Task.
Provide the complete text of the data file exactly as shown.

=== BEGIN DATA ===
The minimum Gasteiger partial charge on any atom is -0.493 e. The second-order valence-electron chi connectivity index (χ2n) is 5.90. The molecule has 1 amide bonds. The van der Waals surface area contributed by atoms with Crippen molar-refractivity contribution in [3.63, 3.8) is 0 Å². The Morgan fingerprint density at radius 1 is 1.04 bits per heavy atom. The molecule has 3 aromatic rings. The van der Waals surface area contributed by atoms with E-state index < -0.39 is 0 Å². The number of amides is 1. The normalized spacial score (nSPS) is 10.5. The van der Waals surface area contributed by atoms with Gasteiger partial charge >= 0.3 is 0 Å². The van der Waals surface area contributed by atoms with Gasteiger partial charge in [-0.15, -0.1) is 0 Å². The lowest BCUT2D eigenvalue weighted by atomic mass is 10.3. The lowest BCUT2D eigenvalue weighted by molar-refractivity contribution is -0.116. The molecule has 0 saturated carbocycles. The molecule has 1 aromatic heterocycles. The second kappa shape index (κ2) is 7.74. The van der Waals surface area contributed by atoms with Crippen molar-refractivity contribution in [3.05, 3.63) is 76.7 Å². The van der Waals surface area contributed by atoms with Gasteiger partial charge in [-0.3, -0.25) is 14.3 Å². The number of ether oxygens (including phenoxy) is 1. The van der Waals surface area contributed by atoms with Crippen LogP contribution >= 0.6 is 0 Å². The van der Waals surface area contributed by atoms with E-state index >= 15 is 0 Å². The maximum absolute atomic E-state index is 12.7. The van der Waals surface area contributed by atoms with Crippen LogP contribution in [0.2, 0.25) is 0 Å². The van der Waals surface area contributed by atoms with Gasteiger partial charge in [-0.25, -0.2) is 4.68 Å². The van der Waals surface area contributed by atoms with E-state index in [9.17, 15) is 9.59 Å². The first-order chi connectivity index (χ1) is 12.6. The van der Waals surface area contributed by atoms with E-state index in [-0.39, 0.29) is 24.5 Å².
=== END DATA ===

The minimum Gasteiger partial charge on any atom is -0.493 e. The second-order valence-electron chi connectivity index (χ2n) is 5.90. The molecule has 1 amide bonds. The van der Waals surface area contributed by atoms with Crippen molar-refractivity contribution in [3.63, 3.8) is 0 Å². The Morgan fingerprint density at radius 1 is 1.04 bits per heavy atom. The molecule has 3 aromatic rings. The van der Waals surface area contributed by atoms with E-state index < -0.39 is 0 Å². The number of amides is 1. The normalized spacial score (nSPS) is 10.5. The van der Waals surface area contributed by atoms with Gasteiger partial charge >= 0.3 is 0 Å². The van der Waals surface area contributed by atoms with Gasteiger partial charge in [-0.15, -0.1) is 0 Å². The lowest BCUT2D eigenvalue weighted by atomic mass is 10.3. The lowest BCUT2D eigenvalue weighted by molar-refractivity contribution is -0.116. The molecule has 0 saturated carbocycles. The molecule has 1 aromatic heterocycles. The second kappa shape index (κ2) is 7.74. The van der Waals surface area contributed by atoms with Crippen molar-refractivity contribution in [3.05, 3.63) is 76.7 Å². The van der Waals surface area contributed by atoms with Gasteiger partial charge in [-0.3, -0.25) is 14.3 Å². The number of ether oxygens (including phenoxy) is 1. The van der Waals surface area contributed by atoms with Crippen LogP contribution >= 0.6 is 0 Å². The van der Waals surface area contributed by atoms with E-state index >= 15 is 0 Å². The maximum absolute atomic E-state index is 12.7. The van der Waals surface area contributed by atoms with Crippen LogP contribution in [0.2, 0.25) is 0 Å². The van der Waals surface area contributed by atoms with Gasteiger partial charge in [-0.25, -0.2) is 4.68 Å². The van der Waals surface area contributed by atoms with E-state index in [9.17, 15) is 9.59 Å². The first-order chi connectivity index (χ1) is 12.6. The van der Waals surface area contributed by atoms with E-state index in [-0.39, 0.29) is 24.5 Å².